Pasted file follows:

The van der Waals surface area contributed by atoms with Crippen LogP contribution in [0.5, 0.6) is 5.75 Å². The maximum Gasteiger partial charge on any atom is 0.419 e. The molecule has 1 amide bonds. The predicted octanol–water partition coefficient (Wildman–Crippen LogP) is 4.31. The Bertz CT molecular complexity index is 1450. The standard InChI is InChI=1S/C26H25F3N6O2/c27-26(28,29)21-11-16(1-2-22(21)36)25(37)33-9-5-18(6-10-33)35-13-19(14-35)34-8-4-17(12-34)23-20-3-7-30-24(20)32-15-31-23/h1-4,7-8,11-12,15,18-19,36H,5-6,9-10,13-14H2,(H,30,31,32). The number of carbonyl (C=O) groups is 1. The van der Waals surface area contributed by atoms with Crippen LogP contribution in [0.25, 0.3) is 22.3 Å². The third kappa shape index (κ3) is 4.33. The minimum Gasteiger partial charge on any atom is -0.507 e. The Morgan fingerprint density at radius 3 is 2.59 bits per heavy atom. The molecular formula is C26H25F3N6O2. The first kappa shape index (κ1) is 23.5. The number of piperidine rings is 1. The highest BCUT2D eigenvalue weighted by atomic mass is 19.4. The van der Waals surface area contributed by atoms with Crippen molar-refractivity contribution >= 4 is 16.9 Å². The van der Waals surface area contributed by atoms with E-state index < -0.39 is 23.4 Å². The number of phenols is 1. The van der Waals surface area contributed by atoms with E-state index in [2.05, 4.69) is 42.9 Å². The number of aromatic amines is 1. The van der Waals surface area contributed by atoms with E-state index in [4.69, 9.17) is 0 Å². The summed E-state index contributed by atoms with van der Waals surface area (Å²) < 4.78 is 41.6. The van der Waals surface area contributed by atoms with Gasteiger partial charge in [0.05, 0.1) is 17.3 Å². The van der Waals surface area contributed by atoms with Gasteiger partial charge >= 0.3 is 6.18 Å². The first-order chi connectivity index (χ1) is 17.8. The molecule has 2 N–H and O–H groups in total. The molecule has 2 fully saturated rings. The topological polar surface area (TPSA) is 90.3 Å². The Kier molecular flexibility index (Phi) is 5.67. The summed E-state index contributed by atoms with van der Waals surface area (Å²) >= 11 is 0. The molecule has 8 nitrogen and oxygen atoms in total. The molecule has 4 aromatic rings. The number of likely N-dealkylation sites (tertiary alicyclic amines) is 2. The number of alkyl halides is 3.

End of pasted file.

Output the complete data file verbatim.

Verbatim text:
The van der Waals surface area contributed by atoms with Crippen LogP contribution in [0.5, 0.6) is 5.75 Å². The maximum Gasteiger partial charge on any atom is 0.419 e. The molecule has 1 amide bonds. The predicted octanol–water partition coefficient (Wildman–Crippen LogP) is 4.31. The Bertz CT molecular complexity index is 1450. The standard InChI is InChI=1S/C26H25F3N6O2/c27-26(28,29)21-11-16(1-2-22(21)36)25(37)33-9-5-18(6-10-33)35-13-19(14-35)34-8-4-17(12-34)23-20-3-7-30-24(20)32-15-31-23/h1-4,7-8,11-12,15,18-19,36H,5-6,9-10,13-14H2,(H,30,31,32). The number of carbonyl (C=O) groups is 1. The van der Waals surface area contributed by atoms with Crippen LogP contribution in [0.25, 0.3) is 22.3 Å². The third kappa shape index (κ3) is 4.33. The minimum Gasteiger partial charge on any atom is -0.507 e. The Morgan fingerprint density at radius 3 is 2.59 bits per heavy atom. The molecular formula is C26H25F3N6O2. The first kappa shape index (κ1) is 23.5. The number of piperidine rings is 1. The highest BCUT2D eigenvalue weighted by atomic mass is 19.4. The van der Waals surface area contributed by atoms with Crippen molar-refractivity contribution >= 4 is 16.9 Å². The van der Waals surface area contributed by atoms with E-state index < -0.39 is 23.4 Å². The number of phenols is 1. The van der Waals surface area contributed by atoms with E-state index in [2.05, 4.69) is 42.9 Å². The number of aromatic amines is 1. The van der Waals surface area contributed by atoms with E-state index in [4.69, 9.17) is 0 Å². The summed E-state index contributed by atoms with van der Waals surface area (Å²) < 4.78 is 41.6. The van der Waals surface area contributed by atoms with Gasteiger partial charge in [0.05, 0.1) is 17.3 Å². The van der Waals surface area contributed by atoms with Gasteiger partial charge >= 0.3 is 6.18 Å². The first-order chi connectivity index (χ1) is 17.8. The molecule has 2 N–H and O–H groups in total. The molecule has 2 fully saturated rings. The topological polar surface area (TPSA) is 90.3 Å². The Kier molecular flexibility index (Phi) is 5.67. The summed E-state index contributed by atoms with van der Waals surface area (Å²) >= 11 is 0. The molecule has 8 nitrogen and oxygen atoms in total. The molecule has 4 aromatic rings. The number of likely N-dealkylation sites (tertiary alicyclic amines) is 2. The number of alkyl halides is 3.